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The process of taking food that you have crafted and perfected over time in your kitchen and turning it into a product that you can market and sell requires careful preparation and planning. The key to producing your own food involves starting small and developing a local buzz, following proper legal regulations and sanitation standards, securing a production facility to make and package your product, and developing a consistent way to bring the product to market.
Create the recipes that you will use to make your food product and adjust them so that you can mass produce the items in a way that they can withstand traveling long distances and be shelf stable for weeks and months at a time. Start out small, focusing on a particular niche product, such as sauces, jams or baked goods; you can expand your product line at a later date if you'd like.
Develop a local following. Sell your products at local events such as farmer's markets, flea markets and church bazaars. Contact the manager at your local grocery store and discuss putting your product on their grocery shelves. Be prepared to offer them samples and to discuss your recipes and your sanitation steps.
Obtain all licenses, permits and certifications. Check with your local government or Small Business Administration office to find out what sort of licenses, such as a food vending license, or permits, such as a food handler's card or ServSafe certification, you will need to be able to produce food products for sale.
Secure commercial kitchen space or contract the production work to make your food product out to a commercial packer; making the items in your kitchen will be fine initially, but as the scope of your business grows, you will need to increase your production space. Contact a food broker through your local university extension office or a food trade association to help you locate a packer who meets your specific needs.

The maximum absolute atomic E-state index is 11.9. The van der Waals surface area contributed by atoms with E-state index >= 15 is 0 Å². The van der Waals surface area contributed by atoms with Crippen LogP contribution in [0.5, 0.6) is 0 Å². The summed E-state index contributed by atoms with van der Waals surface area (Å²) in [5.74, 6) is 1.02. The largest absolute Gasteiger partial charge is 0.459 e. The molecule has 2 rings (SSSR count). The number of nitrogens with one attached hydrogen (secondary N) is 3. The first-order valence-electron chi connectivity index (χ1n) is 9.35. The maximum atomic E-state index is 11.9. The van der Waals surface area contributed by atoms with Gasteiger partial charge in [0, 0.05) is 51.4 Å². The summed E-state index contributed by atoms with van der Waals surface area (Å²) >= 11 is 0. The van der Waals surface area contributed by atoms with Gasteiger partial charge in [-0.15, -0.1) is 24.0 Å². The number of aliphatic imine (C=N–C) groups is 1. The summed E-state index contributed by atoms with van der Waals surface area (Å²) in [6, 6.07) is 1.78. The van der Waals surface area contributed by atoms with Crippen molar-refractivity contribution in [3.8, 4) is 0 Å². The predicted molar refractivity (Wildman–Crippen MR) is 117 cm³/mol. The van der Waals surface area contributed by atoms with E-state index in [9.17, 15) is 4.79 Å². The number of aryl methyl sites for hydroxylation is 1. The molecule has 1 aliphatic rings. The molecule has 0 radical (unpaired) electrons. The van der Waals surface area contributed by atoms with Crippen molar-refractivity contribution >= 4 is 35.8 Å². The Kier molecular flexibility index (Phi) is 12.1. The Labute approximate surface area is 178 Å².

Protect yourself against liabilities for business debts and obligations by forming a limited liability company. Set up your company through a business attorney or an online self-serve company. Set up a bank account that is specifically tied to your business and not your personal accounts to protect you against any liability as well.
Create an eye-catching container. Come up with a name for your product that sets it apart from any potential competition. Develop a container that is primarily functional but also appealing to the eye. Use labeling that is attention-getting and informative at the same time. Include all ingredients and nutritional information on your label as well as any allergy indications.
Hire a stable workforce if you're producing the food products yourself. Look for people who have experience in the food service industry and who share your passion about food. Advertise in local publications, and review resumes. Conduct personal interviews with potential candidates yourself to find people that mesh with your personality and work ethic.
Set up a website to sell your food product online. Use website-making software or have the website developed by a webmaster. The site should contain a page that has detailed information about the products you're selling. There also should be a contact page with an email address, phone number and mailing address, as well as a page to purchase the product. Include any shipping and handling charges when setting up your pricing structure. Invest in search engine optimization tools to get your website forwardly placed in the major search engines. Use crush-proof packaging and cushioning materials to ship your food products.
Based in Virginia Beach, Mark S. Baker has been working in editorial for more than 20 years. He has served as a writer and editor for publications such as the "Houston Post," "Boca Raton News" and "Interactive Week," among others. Baker also has a culinary arts degree from Johnson & Wales University and has his own catering business.